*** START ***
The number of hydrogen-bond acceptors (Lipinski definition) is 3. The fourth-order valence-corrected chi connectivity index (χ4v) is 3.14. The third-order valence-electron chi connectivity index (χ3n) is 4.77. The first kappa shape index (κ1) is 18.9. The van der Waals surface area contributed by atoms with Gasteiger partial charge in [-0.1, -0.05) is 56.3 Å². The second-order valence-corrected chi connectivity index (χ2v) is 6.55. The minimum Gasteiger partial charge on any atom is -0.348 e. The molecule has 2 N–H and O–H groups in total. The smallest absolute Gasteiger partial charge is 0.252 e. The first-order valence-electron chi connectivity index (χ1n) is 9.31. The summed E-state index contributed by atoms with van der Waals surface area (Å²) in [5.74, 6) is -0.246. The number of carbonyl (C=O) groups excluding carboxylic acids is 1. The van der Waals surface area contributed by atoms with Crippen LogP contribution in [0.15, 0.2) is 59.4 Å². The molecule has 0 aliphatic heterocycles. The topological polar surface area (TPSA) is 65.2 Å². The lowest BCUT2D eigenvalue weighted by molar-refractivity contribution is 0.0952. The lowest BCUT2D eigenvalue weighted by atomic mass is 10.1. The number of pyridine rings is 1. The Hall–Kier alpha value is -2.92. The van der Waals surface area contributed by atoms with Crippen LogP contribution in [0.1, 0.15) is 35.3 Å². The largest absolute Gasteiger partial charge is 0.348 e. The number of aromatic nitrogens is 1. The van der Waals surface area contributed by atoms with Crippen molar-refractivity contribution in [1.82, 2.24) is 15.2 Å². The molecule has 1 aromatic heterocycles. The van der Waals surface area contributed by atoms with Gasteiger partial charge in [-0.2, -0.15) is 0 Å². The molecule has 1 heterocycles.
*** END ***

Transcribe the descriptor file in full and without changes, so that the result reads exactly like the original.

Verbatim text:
The number of hydrogen-bond acceptors (Lipinski definition) is 3. The fourth-order valence-corrected chi connectivity index (χ4v) is 3.14. The third-order valence-electron chi connectivity index (χ3n) is 4.77. The first kappa shape index (κ1) is 18.9. The van der Waals surface area contributed by atoms with Gasteiger partial charge in [-0.1, -0.05) is 56.3 Å². The second-order valence-corrected chi connectivity index (χ2v) is 6.55. The minimum Gasteiger partial charge on any atom is -0.348 e. The molecule has 2 N–H and O–H groups in total. The smallest absolute Gasteiger partial charge is 0.252 e. The first-order valence-electron chi connectivity index (χ1n) is 9.31. The summed E-state index contributed by atoms with van der Waals surface area (Å²) in [5.74, 6) is -0.246. The number of carbonyl (C=O) groups excluding carboxylic acids is 1. The van der Waals surface area contributed by atoms with Crippen LogP contribution in [0.15, 0.2) is 59.4 Å². The molecule has 0 aliphatic heterocycles. The topological polar surface area (TPSA) is 65.2 Å². The lowest BCUT2D eigenvalue weighted by molar-refractivity contribution is 0.0952. The lowest BCUT2D eigenvalue weighted by atomic mass is 10.1. The number of pyridine rings is 1. The Hall–Kier alpha value is -2.92. The van der Waals surface area contributed by atoms with Crippen LogP contribution in [0.1, 0.15) is 35.3 Å². The largest absolute Gasteiger partial charge is 0.348 e. The number of aromatic nitrogens is 1. The van der Waals surface area contributed by atoms with Crippen molar-refractivity contribution in [1.82, 2.24) is 15.2 Å². The molecule has 1 aromatic heterocycles. The van der Waals surface area contributed by atoms with Gasteiger partial charge in [-0.2, -0.15) is 0 Å². The molecule has 1 heterocycles.